- To what extent is the individual able to draw on internal resources involving insight, self-awareness, and capacity to accurately perceive the impact of their illness to help manage the mood intensity seen in more acute cases of bipolar disorder? I’ll also point out that while these represent two different questions, they are ultimately intertwined.
With regard to question number 1, if the adult child has never been in treatment voluntarily, having never tried to sustain some semblance of reasonable societal functioning, then the answer is hard to determine with certainty. However, if the adult child has previously had one or more periods of sustained stability, especially concurrent with good mental health treatment, then parents can at least have a sense of what’s possible. One caveat here would be if the period of good functioning occurred long ago.
Sometimes with more acute bipolar disorder, we see a gradual decline in functioning over the years. Thus, if the adult child is in his late 30s and the high functioning mark was at age 23, then the life picture from 15 years ago may not be a valid appraisal of contemporary functional capacity.
But let’s assume that’s not the case. Imagine, as we saw with Steve, that the individual has progressed in and out of periods of stability. That’s quite different. The upper level of functional capacity is already evident. The question is more: What should one have in place to maintain reasonable stability? With bipolar disorder, especially where the broad course of symptoms evidences a fair degree of acuity, this usually requires a combination of medication compliance and commitment to healthy living.
When it is apparent that an adult child is capable of healthier, more autonomous functioning but prefers to make life choices that don’t optimize his or her stability, then that’s where parents need to look at the role they may play in enabling their child’s dependency.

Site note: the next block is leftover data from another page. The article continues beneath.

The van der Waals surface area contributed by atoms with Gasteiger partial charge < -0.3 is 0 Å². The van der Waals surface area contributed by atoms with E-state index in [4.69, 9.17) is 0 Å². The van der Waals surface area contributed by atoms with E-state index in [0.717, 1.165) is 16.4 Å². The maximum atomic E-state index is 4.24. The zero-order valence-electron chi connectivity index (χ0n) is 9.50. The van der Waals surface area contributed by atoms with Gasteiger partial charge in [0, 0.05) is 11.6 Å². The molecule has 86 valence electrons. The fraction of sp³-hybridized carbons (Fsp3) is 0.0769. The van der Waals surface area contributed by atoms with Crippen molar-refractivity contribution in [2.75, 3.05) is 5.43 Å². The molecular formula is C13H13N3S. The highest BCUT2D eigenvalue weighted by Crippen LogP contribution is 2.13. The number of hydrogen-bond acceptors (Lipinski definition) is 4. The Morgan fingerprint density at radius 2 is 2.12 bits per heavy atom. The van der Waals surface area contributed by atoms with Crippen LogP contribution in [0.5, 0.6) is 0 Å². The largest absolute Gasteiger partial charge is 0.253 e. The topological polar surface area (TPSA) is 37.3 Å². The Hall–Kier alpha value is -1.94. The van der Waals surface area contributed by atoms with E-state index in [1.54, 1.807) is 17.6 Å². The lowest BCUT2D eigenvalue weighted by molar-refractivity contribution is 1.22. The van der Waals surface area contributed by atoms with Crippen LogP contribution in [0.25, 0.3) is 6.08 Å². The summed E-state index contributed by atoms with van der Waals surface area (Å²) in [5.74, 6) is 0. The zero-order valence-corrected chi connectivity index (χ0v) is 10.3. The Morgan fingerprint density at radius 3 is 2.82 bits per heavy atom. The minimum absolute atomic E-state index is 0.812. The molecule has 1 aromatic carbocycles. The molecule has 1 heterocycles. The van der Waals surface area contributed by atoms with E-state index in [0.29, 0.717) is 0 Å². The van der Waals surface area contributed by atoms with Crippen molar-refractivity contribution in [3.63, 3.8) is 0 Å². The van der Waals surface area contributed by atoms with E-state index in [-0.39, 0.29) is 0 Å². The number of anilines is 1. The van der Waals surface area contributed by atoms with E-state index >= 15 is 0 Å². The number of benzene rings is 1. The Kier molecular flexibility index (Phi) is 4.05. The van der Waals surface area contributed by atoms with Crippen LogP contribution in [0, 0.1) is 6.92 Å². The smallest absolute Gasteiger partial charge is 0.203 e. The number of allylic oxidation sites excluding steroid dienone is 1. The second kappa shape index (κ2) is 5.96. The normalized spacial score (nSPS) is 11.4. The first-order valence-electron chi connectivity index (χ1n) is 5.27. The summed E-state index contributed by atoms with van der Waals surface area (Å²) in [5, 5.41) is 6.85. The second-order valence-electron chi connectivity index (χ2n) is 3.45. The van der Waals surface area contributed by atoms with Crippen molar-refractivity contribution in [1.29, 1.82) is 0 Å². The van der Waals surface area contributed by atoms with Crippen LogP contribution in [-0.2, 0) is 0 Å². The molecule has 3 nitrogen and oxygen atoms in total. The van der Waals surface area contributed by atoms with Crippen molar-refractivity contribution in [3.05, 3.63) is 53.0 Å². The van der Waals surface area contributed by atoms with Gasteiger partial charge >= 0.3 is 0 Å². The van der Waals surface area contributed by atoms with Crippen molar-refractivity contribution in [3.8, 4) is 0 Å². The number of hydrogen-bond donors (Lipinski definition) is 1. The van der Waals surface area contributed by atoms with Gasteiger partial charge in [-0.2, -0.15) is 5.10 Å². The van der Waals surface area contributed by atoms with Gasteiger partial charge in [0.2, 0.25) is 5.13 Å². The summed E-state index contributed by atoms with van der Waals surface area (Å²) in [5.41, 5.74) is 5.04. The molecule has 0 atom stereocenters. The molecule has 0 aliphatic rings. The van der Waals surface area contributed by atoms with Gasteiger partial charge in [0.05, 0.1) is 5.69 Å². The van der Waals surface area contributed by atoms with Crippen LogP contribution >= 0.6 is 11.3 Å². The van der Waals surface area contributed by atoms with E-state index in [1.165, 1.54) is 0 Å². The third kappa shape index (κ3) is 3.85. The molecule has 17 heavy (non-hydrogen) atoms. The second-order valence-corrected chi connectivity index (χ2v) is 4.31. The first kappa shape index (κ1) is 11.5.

It didn’t take much time into the first session with John and Betty before they both acknowledged that they had known for quite some time that they were partly responsible for the perpetuation of Steve’s minimally functional status. Their reasons were what you’d expect: worry, fear, guilt, wishful thinking, not wanting to push their son away, all the complicated pieces of loving an adult child with bipolar disorder.
The plan we arrived at, John and Betty were going to work on outlining a concrete set of expectations for their son Steve. They were to put these in writing along with specific consequences he would face if he were not compliant with expectations. The plan would be gradually initiated and allow room for some flexibility. But the bottom line: If Steve was not willing to go along with the plan and if he could not provide evidence of compliance and improvement, he would not be allowed to remain on their property or to continue to be financially assisted by them.